My quest to get healthy continues. I’m so thankful for all of the people who have so openly and bravely shared their story about life with Hashimoto’s Thyroiditis. If it weren’t for them I wouldn’t have been able to figure out what was wrong with me so I could ask for the right test to get an official diagnosis. If they hadn’t been so open about all of the ups and downs of Hashi’s I don’t know where I would be today. I mean that.
It’s hard to convey what’s going on in the inside when you look completely fine on the outside. The thyroid controls pretty much everything about me that is the essence of who I am. It wreaks havoc on my feelings and emotions, on my ability to think clearly,and on my energy levels. It constantly feeds my anxiety, robs me of the ability to sleep, and has turned me from being extremely social to always looking forward to the moments when I don’t have anything on my calendar and I don’t have to be around anyone. Not because I don’t like them, but because acting like a “normal” human being takes a monstrous amount of effort when I’m so tired and I feel so run down. For me, it’s been a real struggle to admit there are some days when I just can’t. On those days I feel like a burden to others or I worry I’m going to be perceived as lazy. I stress about how in the world I’m going to make sure nothing falls through the cracks at work or with the girls’ assignments from school or basically any number of the mind-numbing things I need to get done around the house (like every other parent in America). I don’t feel comfortable talking about it because there are so many things that are far worse than Hashi’s that people are battling every day. There are people fighting for their very lives right now because cancer has ravaged their body or their heart has blockages or they’ve been through some sort of tragic event. These are the real warriors. I’m just someone with an autoimmune disease. These feelings seem to be on a constant loop. I feel them, I don’t share them, I feel isolated and misunderstood. I feel them. I don’t share them. I feel isolated and misunderstood. And on and on the cycle goes.
I can’t begin to express how Hashi’s has impacted my life in the eloquent way that so many others have, so instead I just want to take a second to convey how thankful I am to have found them. Their stories, wisdom, and transparency have been life-giving to me and I know there are so many people out there who feel the same gratitude that I do. Anytime I visit Hypothyroid Mom I feel like she is telling pieces of my story for me. She’s had some insightful guest posts by people like Robyn Guidon, Stacey Robbins, and even one husband’s perspective on being married to someone with Hashimoto’s. I’ve spent hours reading what Sarah Wilson has to say about symptoms and the madness this small butterfly shaped organ can bring to your life when it’s not functioning properly. I learned how to really understand Hashimoto’s from a medical standpoint by reading everything Izabella Wentz wrote on her blog and in her book. I’m thankful I recently stumbled upon a post by Kelly Golightly for what has to be the most chic description I’ve ever read about life with Hashimoto’s. Her website makes me happy because everything on it is absolutely gorgeous and I get lost soaking up her stories and adventures all accompanied with insanely cool photos. Her website also introduced me to Gray Malin’s work. I’m obsessed. I haven’t yet convinced my husband that we need a $5,999 large photograph of a llama standing alone in the desert wearing big pink balloons all over it or one for $3,499 with a magnificent elephant carrying balloons with its trunk in front of the lovely Parker Palm Springs Hotel. I won’t give up though. He’ll come around!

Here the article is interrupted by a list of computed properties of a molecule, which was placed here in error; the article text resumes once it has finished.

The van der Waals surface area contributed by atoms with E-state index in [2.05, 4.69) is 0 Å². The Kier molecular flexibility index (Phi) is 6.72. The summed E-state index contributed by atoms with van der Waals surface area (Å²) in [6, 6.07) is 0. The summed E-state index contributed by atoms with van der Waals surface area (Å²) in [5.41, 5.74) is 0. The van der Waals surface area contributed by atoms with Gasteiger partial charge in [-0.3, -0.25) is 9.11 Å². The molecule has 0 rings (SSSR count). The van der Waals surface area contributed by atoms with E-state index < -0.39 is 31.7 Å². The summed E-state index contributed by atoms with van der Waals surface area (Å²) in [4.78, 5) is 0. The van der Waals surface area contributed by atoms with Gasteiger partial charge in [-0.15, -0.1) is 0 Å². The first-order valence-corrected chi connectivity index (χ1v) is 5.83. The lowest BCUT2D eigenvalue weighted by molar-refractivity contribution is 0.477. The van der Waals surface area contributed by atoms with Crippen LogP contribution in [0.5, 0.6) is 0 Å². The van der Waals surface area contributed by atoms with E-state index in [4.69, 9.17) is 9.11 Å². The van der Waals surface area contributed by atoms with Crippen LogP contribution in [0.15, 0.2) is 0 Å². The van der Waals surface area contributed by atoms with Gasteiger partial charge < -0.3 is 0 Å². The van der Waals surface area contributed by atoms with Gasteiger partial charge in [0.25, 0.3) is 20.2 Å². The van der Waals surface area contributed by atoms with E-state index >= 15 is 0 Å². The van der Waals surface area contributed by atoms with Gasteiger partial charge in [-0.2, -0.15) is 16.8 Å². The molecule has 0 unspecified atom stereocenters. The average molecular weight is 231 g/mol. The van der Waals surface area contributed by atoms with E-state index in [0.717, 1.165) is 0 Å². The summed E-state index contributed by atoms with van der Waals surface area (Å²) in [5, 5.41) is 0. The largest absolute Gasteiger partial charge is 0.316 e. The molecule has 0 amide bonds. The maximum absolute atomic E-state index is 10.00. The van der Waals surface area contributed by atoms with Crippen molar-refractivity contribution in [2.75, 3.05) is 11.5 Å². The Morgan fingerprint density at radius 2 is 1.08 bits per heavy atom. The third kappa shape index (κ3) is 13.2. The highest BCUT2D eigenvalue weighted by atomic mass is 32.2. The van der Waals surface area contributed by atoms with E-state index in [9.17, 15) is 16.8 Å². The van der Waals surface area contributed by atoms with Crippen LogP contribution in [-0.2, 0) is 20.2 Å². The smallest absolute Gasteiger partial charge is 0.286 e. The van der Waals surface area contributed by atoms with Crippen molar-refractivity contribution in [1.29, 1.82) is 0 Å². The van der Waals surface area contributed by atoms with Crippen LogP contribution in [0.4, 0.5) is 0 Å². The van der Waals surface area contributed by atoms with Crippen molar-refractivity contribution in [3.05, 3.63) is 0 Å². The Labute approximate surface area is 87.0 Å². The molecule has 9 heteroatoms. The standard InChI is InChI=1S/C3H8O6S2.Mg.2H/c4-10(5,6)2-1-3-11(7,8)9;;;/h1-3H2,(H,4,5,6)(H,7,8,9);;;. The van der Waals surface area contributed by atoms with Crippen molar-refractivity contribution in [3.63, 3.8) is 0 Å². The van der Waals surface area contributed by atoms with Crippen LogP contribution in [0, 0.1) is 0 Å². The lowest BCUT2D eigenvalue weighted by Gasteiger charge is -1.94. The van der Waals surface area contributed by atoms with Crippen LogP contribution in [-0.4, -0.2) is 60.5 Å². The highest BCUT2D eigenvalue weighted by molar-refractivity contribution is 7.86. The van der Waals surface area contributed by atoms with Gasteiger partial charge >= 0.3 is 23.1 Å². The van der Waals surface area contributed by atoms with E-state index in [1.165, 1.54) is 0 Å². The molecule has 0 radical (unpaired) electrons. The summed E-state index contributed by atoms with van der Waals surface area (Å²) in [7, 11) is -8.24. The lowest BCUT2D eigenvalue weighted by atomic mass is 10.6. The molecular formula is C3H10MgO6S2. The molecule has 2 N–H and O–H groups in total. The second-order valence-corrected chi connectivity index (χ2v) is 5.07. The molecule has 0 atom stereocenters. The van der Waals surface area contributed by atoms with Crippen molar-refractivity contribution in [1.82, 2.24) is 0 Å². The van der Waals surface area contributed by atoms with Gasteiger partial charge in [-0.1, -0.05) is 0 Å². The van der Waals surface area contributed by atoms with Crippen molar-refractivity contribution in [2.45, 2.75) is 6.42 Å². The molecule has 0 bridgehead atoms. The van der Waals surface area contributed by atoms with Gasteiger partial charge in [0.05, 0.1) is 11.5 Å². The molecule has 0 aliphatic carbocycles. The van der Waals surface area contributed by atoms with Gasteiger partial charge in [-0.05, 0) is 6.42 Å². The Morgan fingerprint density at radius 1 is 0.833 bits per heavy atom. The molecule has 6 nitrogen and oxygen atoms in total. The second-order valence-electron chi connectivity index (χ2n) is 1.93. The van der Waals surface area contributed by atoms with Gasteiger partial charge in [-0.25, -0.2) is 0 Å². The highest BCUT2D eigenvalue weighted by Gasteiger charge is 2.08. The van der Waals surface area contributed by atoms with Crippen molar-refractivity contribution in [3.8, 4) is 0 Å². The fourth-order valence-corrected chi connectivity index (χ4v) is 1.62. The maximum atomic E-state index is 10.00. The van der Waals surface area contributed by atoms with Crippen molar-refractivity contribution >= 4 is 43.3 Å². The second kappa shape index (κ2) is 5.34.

There are at least a dozen other blogs I could mention that have made a significant impact on my journey and I’m really grateful. It’s led me to the appointment I was finally able to go to today. It’s taken more than a year to find a doctor that truly takes the time to understand how to treat thyroid issues. I had to wait a very long time to get an appointment because he’s booked out so far, but today was the start of that part of my journey. I feel a renewed sense of hope. I spent hours today getting all kinds of tests run. I can’t really put into words how good it feels to know I’m finally under the care of a doctor who can and will help me. My current doctor has basically told me there’s nothing that can be done for autoimmune diseases and that the protocol is the same as it is for anyone with hypothyroidism – take Synthroid along with a cocktail of other meds for varying degrees of depression, anxiety, and sleep meds that don’t seem to help me at all. But today, hope. The most important thing I’ve learned from all of these stories is that autoimmune disease can be managed. It can’t be cured and it takes what can sometimes feel like superhuman efforts to stick to your treatment plan, but it’s not impossible.
If you’re struggling through this or something like it right now, don’t give up. Keep searching for answers. Keep seeking encouragement and advice from people who have been right where you are. Continue your efforts to rise up and commit to the process of healing your body. I’m resolved to do the same. Everything will be alright. It always is.
Currently playing in the soundtrack of my mind: Mirrors by Justin Timberlake. Probably because JT performed it at the Super Bowl 2 days ago. Swoon.